This section lists some interventions that can be used to avoid placing ECE programs on or next to a contaminated site that might cause harmful exposures to children. These actions can help identify sites that could be a problem before an ECE program is in operation.
Many of these interventions could also be used to avoid situations in which potentially incompatible businesses open near an existing ECE program.
Table 4.2 Actions that can help identify sites with hazards from former and nearby uses to a site or naturally occurring contaminants
|Partnering with appropriate professionals
|Identify partners. Identify partners and their abilities, roles, resources, and expertise that they can bring to the safe siting process. Focus on partners who can identify and assess hazards from past uses of a site, from sites that could pose an exposure concern if located near a child care facility, or from the location of naturally occurring contaminants.
|Communicate. Establish and foster lines of communication between partners. Set up a process for partners to share data about sites and encourage open, honest dialogue.
|Finding potential problem sites
|Geographic information system (GIS) mapping of ECE programs and known waste sites. Mapping through GIS indicates where ECE programs are located in relationship to known hazardous sites, potentially problematic or hazardous sites (such as active dry cleaners, gas stations, or those identified under RCRA8 ), or naturally occurring contamination. More information about GIS can be found in Chapter 6.
|Property records search. Searching public records (county records, deeds, and health or fire department records) for a site’s past use can help identify past activities that might have left contamination at that location. Look for old maps or aerial photos of the area. Consider talking to people knowledgeable about the area to determine what might have been on the site in the past.
|Documentation and property questionnaire. Appendix A has an example of a property questionnaire that can be completed by child care providers. The questionnaire can be used as part of the child care licensing process.
|Phase 1 and/or phase 2 — environmental site assessments. If sites have had a phase 1 or phase 2 environmental site assessment they can provide useful information on contamination. Sometimes these site assessments are performed on commercial space before a bank will lend money for the purchase of the space. Asking if a phase 1 or phase 2 environmental site assessment has ever been performed for a site can provide useful information about contamination from past use.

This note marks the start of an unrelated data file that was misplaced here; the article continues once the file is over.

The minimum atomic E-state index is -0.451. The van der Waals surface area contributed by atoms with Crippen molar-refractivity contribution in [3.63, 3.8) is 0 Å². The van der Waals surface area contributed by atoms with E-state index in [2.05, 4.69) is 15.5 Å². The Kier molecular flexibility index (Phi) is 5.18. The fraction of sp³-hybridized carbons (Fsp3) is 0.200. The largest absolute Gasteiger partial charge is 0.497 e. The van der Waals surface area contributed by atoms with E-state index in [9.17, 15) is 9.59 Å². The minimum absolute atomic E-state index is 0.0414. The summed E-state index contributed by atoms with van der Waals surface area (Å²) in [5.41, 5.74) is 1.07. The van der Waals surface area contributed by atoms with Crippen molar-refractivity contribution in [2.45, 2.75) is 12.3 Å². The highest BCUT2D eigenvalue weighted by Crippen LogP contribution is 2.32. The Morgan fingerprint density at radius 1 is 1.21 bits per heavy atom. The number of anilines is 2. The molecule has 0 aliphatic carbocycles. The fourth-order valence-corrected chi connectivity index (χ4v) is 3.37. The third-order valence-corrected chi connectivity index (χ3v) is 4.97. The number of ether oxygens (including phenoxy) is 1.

|Inspections. Trained child care licensing inspectors can help identify sites that might not be suitable for a child care center because of past use or the proximity of potential hazards. Chapter 6 provides tools to help with training child care inspectors.
|Windshield survey or site visit. Doing a site visit to see what types of sites are neighboring a child care center site might help identify some sites that need further investigation.
|Zoning and permitting. Understanding local zoning and permitting may help identify sites that could have had a past use that left hazardous chemicals behind.
|Training, Education, Awareness Building
|Child care inspectors. Because child care inspectors are already visiting child care centers, training them to look for clues related to potential contamination can be an effective way to find problematic sites. Training should focus on identifying potential issues with the former use of sites, building awareness on potential issues from adjacent site uses, and enhancing awareness of naturally occurring contamination.
|Child care owners/operators. Child care center owners and operators want to keep children safe. Educating them about past uses of a site, safe siting issues, and naturally occurring contaminants can help them identify potentially problematic locations and avoid placing a child care center there.
|Local officials. Local officials, such as boards of health, planning boards, zoning boards, city managers, and fire and safety officials, might have a role in permitting ECE programs in their communities. Educating local officials about potential hazards, vulnerabilities of children, and the importance of good siting decisions can help keep ECE programs from being placed on problematic sites.
8 The Resource Conservation and Recovery Act of 1976 (RCRA) regulates the management of solid waste (e.g., garbage), hazardous waste, and underground storage tanks holding petroleum products or certain chemicals. More information on RCRA can be found at https://www.epa.gov/rcraExternal